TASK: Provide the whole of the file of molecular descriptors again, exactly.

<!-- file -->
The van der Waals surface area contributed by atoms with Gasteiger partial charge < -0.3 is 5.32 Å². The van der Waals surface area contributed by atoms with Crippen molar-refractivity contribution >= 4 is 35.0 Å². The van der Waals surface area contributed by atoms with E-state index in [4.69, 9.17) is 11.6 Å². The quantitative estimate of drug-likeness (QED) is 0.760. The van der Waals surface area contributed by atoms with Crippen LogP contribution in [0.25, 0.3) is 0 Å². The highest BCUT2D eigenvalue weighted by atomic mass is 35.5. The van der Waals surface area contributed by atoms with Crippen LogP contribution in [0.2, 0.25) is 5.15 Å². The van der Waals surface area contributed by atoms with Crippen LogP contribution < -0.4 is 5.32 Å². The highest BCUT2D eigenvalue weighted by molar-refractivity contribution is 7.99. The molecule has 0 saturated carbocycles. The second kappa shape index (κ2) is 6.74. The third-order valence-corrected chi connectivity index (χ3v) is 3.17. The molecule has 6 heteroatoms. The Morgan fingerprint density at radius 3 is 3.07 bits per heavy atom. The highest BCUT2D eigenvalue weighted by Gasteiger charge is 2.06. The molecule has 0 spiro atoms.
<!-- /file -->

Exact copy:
The van der Waals surface area contributed by atoms with Gasteiger partial charge < -0.3 is 5.32 Å². The van der Waals surface area contributed by atoms with Crippen molar-refractivity contribution >= 4 is 35.0 Å². The van der Waals surface area contributed by atoms with E-state index in [4.69, 9.17) is 11.6 Å². The quantitative estimate of drug-likeness (QED) is 0.760. The van der Waals surface area contributed by atoms with Crippen LogP contribution in [0.25, 0.3) is 0 Å². The highest BCUT2D eigenvalue weighted by atomic mass is 35.5. The van der Waals surface area contributed by atoms with Crippen LogP contribution in [0.2, 0.25) is 5.15 Å². The van der Waals surface area contributed by atoms with Crippen LogP contribution < -0.4 is 5.32 Å². The highest BCUT2D eigenvalue weighted by molar-refractivity contribution is 7.99. The molecule has 0 saturated carbocycles. The second kappa shape index (κ2) is 6.74. The third-order valence-corrected chi connectivity index (χ3v) is 3.17. The molecule has 6 heteroatoms. The Morgan fingerprint density at radius 3 is 3.07 bits per heavy atom. The highest BCUT2D eigenvalue weighted by Gasteiger charge is 2.06. The molecule has 0 spiro atoms.